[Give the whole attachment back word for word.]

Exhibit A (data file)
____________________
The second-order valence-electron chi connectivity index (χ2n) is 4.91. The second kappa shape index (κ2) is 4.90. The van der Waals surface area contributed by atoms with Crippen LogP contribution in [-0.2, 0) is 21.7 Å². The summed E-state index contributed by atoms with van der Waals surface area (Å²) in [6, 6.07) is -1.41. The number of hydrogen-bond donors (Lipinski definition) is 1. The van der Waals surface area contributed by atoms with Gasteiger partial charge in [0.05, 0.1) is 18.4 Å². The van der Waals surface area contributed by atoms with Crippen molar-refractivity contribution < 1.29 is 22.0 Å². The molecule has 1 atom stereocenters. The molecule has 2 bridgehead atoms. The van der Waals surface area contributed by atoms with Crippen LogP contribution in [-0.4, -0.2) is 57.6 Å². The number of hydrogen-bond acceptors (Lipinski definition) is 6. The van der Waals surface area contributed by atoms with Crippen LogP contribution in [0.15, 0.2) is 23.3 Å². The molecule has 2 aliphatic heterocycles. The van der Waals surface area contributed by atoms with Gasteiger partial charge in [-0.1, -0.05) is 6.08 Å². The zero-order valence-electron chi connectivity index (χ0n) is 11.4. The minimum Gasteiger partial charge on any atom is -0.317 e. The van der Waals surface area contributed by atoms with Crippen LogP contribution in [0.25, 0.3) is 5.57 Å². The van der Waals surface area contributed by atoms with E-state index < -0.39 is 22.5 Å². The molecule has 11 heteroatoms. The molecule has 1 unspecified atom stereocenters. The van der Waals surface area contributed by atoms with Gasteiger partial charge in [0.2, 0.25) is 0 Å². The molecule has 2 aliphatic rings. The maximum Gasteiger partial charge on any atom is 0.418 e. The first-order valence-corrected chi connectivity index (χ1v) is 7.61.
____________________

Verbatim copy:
The second-order valence-electron chi connectivity index (χ2n) is 4.91. The second kappa shape index (κ2) is 4.90. The van der Waals surface area contributed by atoms with Crippen LogP contribution in [-0.2, 0) is 21.7 Å². The summed E-state index contributed by atoms with van der Waals surface area (Å²) in [6, 6.07) is -1.41. The number of hydrogen-bond donors (Lipinski definition) is 1. The van der Waals surface area contributed by atoms with Gasteiger partial charge in [0.05, 0.1) is 18.4 Å². The van der Waals surface area contributed by atoms with Crippen molar-refractivity contribution < 1.29 is 22.0 Å². The molecule has 1 atom stereocenters. The molecule has 2 bridgehead atoms. The van der Waals surface area contributed by atoms with Crippen LogP contribution in [-0.4, -0.2) is 57.6 Å². The number of hydrogen-bond acceptors (Lipinski definition) is 6. The van der Waals surface area contributed by atoms with Crippen LogP contribution in [0.15, 0.2) is 23.3 Å². The molecule has 2 aliphatic heterocycles. The van der Waals surface area contributed by atoms with Gasteiger partial charge in [-0.1, -0.05) is 6.08 Å². The zero-order valence-electron chi connectivity index (χ0n) is 11.4. The minimum Gasteiger partial charge on any atom is -0.317 e. The van der Waals surface area contributed by atoms with Crippen LogP contribution in [0.25, 0.3) is 5.57 Å². The van der Waals surface area contributed by atoms with E-state index < -0.39 is 22.5 Å². The molecule has 11 heteroatoms. The molecule has 1 unspecified atom stereocenters. The van der Waals surface area contributed by atoms with Gasteiger partial charge in [0.2, 0.25) is 0 Å². The molecule has 2 aliphatic rings. The maximum Gasteiger partial charge on any atom is 0.418 e. The first-order valence-corrected chi connectivity index (χ1v) is 7.61.